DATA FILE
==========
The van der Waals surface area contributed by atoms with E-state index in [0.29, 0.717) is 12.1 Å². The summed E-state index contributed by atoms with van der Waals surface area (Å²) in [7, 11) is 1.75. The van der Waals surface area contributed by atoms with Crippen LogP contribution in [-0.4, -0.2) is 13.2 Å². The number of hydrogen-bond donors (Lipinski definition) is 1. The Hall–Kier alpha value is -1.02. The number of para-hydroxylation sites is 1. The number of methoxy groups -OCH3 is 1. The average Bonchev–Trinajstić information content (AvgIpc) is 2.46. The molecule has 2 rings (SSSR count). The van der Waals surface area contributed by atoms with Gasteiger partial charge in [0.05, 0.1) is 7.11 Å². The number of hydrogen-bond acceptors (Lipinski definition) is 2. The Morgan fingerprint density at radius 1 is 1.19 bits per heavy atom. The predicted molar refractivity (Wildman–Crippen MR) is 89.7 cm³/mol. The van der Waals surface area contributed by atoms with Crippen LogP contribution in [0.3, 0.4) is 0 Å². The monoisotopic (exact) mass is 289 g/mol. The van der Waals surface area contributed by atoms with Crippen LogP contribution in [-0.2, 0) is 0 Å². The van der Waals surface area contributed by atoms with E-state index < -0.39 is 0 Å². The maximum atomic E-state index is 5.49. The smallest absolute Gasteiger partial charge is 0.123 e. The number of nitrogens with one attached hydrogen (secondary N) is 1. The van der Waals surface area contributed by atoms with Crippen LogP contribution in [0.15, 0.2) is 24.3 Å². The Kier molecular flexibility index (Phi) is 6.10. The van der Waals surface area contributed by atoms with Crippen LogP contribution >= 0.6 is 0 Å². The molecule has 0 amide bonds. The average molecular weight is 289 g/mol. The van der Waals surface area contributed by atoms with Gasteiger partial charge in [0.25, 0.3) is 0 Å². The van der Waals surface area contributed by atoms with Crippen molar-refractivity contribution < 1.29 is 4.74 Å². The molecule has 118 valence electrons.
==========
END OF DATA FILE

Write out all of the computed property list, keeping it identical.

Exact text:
The van der Waals surface area contributed by atoms with E-state index in [0.29, 0.717) is 12.1 Å². The summed E-state index contributed by atoms with van der Waals surface area (Å²) in [7, 11) is 1.75. The van der Waals surface area contributed by atoms with Crippen LogP contribution in [-0.4, -0.2) is 13.2 Å². The number of hydrogen-bond donors (Lipinski definition) is 1. The Hall–Kier alpha value is -1.02. The number of para-hydroxylation sites is 1. The number of methoxy groups -OCH3 is 1. The average Bonchev–Trinajstić information content (AvgIpc) is 2.46. The molecule has 2 rings (SSSR count). The van der Waals surface area contributed by atoms with Gasteiger partial charge in [0.05, 0.1) is 7.11 Å². The number of hydrogen-bond acceptors (Lipinski definition) is 2. The Morgan fingerprint density at radius 1 is 1.19 bits per heavy atom. The predicted molar refractivity (Wildman–Crippen MR) is 89.7 cm³/mol. The van der Waals surface area contributed by atoms with Crippen LogP contribution in [0.3, 0.4) is 0 Å². The monoisotopic (exact) mass is 289 g/mol. The van der Waals surface area contributed by atoms with Crippen LogP contribution in [-0.2, 0) is 0 Å². The van der Waals surface area contributed by atoms with E-state index < -0.39 is 0 Å². The maximum atomic E-state index is 5.49. The smallest absolute Gasteiger partial charge is 0.123 e. The number of nitrogens with one attached hydrogen (secondary N) is 1. The van der Waals surface area contributed by atoms with Crippen LogP contribution in [0.15, 0.2) is 24.3 Å². The Kier molecular flexibility index (Phi) is 6.10. The van der Waals surface area contributed by atoms with Crippen LogP contribution >= 0.6 is 0 Å². The molecule has 0 amide bonds. The average molecular weight is 289 g/mol. The van der Waals surface area contributed by atoms with Gasteiger partial charge in [0.25, 0.3) is 0 Å². The van der Waals surface area contributed by atoms with Crippen molar-refractivity contribution < 1.29 is 4.74 Å². The molecule has 118 valence electrons.